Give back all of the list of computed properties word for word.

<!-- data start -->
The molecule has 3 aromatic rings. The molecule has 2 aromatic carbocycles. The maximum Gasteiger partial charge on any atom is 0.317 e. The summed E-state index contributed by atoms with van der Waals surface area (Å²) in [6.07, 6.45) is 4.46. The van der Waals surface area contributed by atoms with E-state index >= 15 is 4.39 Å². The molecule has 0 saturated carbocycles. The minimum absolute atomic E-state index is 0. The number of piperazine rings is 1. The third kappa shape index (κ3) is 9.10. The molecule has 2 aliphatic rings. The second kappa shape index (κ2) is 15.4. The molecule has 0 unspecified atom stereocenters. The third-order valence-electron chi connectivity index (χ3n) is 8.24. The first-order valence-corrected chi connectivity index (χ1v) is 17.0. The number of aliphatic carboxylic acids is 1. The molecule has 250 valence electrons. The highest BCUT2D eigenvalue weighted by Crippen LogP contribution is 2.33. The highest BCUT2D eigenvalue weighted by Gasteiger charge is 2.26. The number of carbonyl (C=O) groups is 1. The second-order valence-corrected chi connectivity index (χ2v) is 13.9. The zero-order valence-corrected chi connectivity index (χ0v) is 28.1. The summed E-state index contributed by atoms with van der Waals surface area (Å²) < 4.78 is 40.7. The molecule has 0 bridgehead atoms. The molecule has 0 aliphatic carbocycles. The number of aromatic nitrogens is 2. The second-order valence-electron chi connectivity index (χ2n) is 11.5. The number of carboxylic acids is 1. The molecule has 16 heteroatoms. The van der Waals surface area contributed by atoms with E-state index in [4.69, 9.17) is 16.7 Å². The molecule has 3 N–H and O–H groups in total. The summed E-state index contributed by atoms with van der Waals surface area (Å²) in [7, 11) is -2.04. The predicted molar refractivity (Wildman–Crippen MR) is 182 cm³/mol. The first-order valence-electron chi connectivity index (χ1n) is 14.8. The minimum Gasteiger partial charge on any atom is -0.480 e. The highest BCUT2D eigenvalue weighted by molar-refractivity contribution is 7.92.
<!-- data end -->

The molecule has 3 aromatic rings. The molecule has 2 aromatic carbocycles. The maximum Gasteiger partial charge on any atom is 0.317 e. The summed E-state index contributed by atoms with van der Waals surface area (Å²) in [6.07, 6.45) is 4.46. The van der Waals surface area contributed by atoms with E-state index >= 15 is 4.39 Å². The molecule has 0 saturated carbocycles. The minimum absolute atomic E-state index is 0. The number of piperazine rings is 1. The third kappa shape index (κ3) is 9.10. The molecule has 2 aliphatic rings. The second kappa shape index (κ2) is 15.4. The molecule has 0 unspecified atom stereocenters. The third-order valence-electron chi connectivity index (χ3n) is 8.24. The first-order valence-corrected chi connectivity index (χ1v) is 17.0. The number of aliphatic carboxylic acids is 1. The molecule has 250 valence electrons. The highest BCUT2D eigenvalue weighted by Crippen LogP contribution is 2.33. The highest BCUT2D eigenvalue weighted by Gasteiger charge is 2.26. The number of carbonyl (C=O) groups is 1. The second-order valence-corrected chi connectivity index (χ2v) is 13.9. The zero-order valence-corrected chi connectivity index (χ0v) is 28.1. The summed E-state index contributed by atoms with van der Waals surface area (Å²) < 4.78 is 40.7. The molecule has 0 bridgehead atoms. The molecule has 0 aliphatic carbocycles. The number of aromatic nitrogens is 2. The second-order valence-electron chi connectivity index (χ2n) is 11.5. The number of carboxylic acids is 1. The molecule has 16 heteroatoms. The van der Waals surface area contributed by atoms with E-state index in [4.69, 9.17) is 16.7 Å². The molecule has 3 N–H and O–H groups in total. The summed E-state index contributed by atoms with van der Waals surface area (Å²) in [7, 11) is -2.04. The predicted molar refractivity (Wildman–Crippen MR) is 182 cm³/mol. The first-order valence-electron chi connectivity index (χ1n) is 14.8. The minimum Gasteiger partial charge on any atom is -0.480 e. The highest BCUT2D eigenvalue weighted by molar-refractivity contribution is 7.92.